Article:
1. Shake Off The Pressure
There is no golden rule that says you HAVE to be productive on your time off. Feel free to just be free. I know that there are various social pressures that keep us from being idle and that try and make us feel guilty for relaxing, but it is okay. The best way to keep your sanity is to not pressure yourself. Unless your book is coming out within the next two to three months, there is no reason to drive yourself crazy trying to break out of your writer's block. Just let it flow and the words will come when they are meant to.
2. Find A Safe Space
A safe space is crucial for writing, and I don't mean a home library. A safe space does not have to include a desk, chair or coffee (believe it or not). As writers, and you ARE a writer, we do not have to fit into the stereotype of writers. Our lives must go on, and not too many of us have landed a book deal or a job that lets us stay home and write. My safe space is my laptop--mobile and always with me. But, that has always been my writing style as my words and ideas come to me spontaneously and mainly when I'm not thinking about it. So it benefits me to always have something that I can take on the go. For you, that could be a notebook, notepad, or even the notes on your phone. Create your safe space the way you want it, digital or not.
3. Utilize The World Around You
Every moment is a moment for inspiration. As mainly a children's book writer, I look at the interactions I have had with children mainly for my stories. They provide the most organic and candid moments for my books. However, during the break that might prove to be more difficult for me, but open doors for you. Don’t be afraid to use the children in your life for your inspiration. Feel free to look at different media outlets for ideas such as tv shows and movies. But, most importantly, read read read. When starting my first children's book, the writing all the way to formatting was done with the inspiration of other books and shows. What words are typically used, are the stories straight forward and is the reader kept in the dark for part of the way? How did they format their chapters and how many jokes did they tell? There is nothing wrong with getting a feel for your literary genre. But, you can only do so through reading and research.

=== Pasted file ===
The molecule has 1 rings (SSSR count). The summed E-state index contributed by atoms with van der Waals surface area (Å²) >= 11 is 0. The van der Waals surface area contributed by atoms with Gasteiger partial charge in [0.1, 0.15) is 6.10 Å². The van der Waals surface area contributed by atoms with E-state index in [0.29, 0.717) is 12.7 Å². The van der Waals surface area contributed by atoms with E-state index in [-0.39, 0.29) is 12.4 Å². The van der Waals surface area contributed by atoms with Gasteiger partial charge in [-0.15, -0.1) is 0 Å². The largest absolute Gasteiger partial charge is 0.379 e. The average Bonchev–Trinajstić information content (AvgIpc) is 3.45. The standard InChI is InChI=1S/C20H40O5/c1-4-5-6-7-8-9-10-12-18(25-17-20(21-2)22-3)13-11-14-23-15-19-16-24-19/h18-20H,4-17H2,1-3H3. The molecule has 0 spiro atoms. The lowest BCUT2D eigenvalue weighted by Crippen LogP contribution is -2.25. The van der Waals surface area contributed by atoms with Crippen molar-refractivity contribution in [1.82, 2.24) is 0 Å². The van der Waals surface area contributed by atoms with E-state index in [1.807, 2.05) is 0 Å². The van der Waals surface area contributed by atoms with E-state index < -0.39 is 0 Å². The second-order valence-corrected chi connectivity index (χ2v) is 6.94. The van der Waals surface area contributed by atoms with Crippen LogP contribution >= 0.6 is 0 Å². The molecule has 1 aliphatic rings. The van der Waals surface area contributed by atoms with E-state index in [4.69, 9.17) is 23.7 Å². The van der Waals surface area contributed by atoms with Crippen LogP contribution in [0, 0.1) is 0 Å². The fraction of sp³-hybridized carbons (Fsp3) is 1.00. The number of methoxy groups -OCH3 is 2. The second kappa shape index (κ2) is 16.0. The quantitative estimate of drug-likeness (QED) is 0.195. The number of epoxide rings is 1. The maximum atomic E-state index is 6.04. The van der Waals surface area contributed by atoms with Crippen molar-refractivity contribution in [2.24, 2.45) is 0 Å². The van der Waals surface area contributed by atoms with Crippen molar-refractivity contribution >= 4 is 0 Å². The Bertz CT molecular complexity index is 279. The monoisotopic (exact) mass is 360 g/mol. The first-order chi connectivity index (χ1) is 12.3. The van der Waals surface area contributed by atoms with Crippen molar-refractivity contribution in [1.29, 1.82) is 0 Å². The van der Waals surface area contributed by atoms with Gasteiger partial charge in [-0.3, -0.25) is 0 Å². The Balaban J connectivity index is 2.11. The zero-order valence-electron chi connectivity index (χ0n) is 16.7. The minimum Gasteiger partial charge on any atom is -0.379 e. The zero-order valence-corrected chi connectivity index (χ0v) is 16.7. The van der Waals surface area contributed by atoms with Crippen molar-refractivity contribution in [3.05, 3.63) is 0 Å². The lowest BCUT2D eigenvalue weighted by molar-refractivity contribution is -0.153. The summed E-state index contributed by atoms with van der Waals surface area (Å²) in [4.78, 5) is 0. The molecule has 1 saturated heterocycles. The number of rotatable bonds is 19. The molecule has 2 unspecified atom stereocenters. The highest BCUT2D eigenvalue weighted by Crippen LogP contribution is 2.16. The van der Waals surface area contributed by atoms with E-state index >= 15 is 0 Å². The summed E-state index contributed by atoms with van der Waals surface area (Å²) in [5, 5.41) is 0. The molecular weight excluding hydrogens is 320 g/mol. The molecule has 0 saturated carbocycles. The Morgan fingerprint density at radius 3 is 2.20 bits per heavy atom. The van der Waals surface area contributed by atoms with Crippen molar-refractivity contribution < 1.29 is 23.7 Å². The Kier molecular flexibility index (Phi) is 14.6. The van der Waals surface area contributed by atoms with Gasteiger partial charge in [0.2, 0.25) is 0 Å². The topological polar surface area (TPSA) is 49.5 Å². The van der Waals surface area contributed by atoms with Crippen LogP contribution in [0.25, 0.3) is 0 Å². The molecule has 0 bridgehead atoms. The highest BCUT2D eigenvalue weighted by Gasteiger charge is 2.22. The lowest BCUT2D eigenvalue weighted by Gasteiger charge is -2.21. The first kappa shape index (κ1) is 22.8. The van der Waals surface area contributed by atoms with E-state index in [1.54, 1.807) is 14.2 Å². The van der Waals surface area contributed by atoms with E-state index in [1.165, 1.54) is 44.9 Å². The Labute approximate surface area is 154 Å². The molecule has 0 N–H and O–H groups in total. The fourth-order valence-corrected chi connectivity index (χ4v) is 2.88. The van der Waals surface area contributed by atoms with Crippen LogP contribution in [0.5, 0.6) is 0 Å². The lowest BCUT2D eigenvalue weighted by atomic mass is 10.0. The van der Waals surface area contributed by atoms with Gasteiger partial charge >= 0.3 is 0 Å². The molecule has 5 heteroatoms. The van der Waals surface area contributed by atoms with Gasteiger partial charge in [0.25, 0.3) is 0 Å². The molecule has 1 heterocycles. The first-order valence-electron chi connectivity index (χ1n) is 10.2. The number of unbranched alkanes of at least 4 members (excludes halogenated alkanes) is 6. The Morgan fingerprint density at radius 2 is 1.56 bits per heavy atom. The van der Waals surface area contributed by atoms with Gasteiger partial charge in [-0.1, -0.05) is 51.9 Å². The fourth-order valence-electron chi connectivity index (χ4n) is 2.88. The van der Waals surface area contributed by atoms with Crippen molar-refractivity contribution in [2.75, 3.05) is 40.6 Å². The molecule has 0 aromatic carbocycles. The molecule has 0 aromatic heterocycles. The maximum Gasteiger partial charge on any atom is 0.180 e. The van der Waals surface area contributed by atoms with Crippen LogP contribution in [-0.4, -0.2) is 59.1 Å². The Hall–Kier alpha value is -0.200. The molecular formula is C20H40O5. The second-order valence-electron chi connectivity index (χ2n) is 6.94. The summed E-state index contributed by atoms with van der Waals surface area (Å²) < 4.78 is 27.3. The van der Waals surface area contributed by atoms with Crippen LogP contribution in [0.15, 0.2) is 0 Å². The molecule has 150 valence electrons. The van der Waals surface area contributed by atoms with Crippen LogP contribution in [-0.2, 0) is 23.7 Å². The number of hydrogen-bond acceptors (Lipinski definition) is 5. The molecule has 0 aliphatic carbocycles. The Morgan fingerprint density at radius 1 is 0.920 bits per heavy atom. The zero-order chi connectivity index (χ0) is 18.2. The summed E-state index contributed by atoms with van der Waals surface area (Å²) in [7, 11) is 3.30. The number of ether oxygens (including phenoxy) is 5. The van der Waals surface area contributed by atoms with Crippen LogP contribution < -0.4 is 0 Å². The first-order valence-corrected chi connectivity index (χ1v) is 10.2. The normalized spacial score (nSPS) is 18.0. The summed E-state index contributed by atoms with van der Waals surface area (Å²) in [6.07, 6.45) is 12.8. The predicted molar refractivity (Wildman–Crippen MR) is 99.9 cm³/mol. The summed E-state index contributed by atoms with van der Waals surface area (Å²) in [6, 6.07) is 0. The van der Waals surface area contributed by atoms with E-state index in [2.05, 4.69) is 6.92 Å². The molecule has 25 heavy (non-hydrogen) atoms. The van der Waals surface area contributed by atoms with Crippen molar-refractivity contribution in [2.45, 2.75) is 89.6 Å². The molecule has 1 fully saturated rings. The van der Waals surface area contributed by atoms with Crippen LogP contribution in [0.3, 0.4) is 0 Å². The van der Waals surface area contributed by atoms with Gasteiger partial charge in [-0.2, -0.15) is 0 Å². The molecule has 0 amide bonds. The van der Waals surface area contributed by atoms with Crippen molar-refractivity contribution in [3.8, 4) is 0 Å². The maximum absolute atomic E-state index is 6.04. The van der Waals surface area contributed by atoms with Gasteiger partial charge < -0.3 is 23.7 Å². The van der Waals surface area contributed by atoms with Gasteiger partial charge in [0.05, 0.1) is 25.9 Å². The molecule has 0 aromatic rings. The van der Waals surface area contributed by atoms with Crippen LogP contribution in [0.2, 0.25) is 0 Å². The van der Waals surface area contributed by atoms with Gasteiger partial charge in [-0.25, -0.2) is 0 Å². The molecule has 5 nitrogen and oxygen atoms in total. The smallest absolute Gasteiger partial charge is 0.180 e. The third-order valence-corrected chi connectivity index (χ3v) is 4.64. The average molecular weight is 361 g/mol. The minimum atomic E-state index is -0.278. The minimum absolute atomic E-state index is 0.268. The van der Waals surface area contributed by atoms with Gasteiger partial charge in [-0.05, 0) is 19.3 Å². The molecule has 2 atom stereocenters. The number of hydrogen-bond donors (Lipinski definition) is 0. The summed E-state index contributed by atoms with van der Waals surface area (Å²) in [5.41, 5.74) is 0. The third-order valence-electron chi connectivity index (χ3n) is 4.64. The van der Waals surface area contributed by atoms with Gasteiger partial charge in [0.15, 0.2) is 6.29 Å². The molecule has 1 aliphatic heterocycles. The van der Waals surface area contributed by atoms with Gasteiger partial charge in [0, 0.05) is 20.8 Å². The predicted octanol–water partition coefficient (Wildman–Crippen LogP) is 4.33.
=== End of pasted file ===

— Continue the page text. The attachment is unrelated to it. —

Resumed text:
4. Don't Play The Blame Game
We know that we have so much going on now that our lives have been moved online. Kids, pets, parents are now in our space more than a typical day. However, we must remain positive and open to these new interactions. You might not get much done but try your best not to blame your family and friends. Remain diligent and write when you can, but enjoy this time with family as well.
5. Be Open To Feedback
Close friends and family are the best resources for proofreading. Maybe don't give them your entire book to read (I've tried it) but maybe a chapter at a time or a few paragraphs you need to rework. But, when showing things to family members keep an open mind, and I mean really open. Some family members may love it, some family members may try to eat it (your pets or siblings) and others might just plain hate it and that's okay (most of the time). Try and check your ego, but understand the value in your work. It is extremely important to develop an understanding of constructive criticism and knowing when to take it, or when to just say thank you and leave it.
Although these are all amazing tips, they are just suggestions. I want to make sure that you have the tools to be the best writer you can be and for you to continuously grow in the process. Take this break to relax and feel the breeze and maybe, if you have time, write that best selling story. Feel free to leave any comments below about your own writing process and tell me what you think!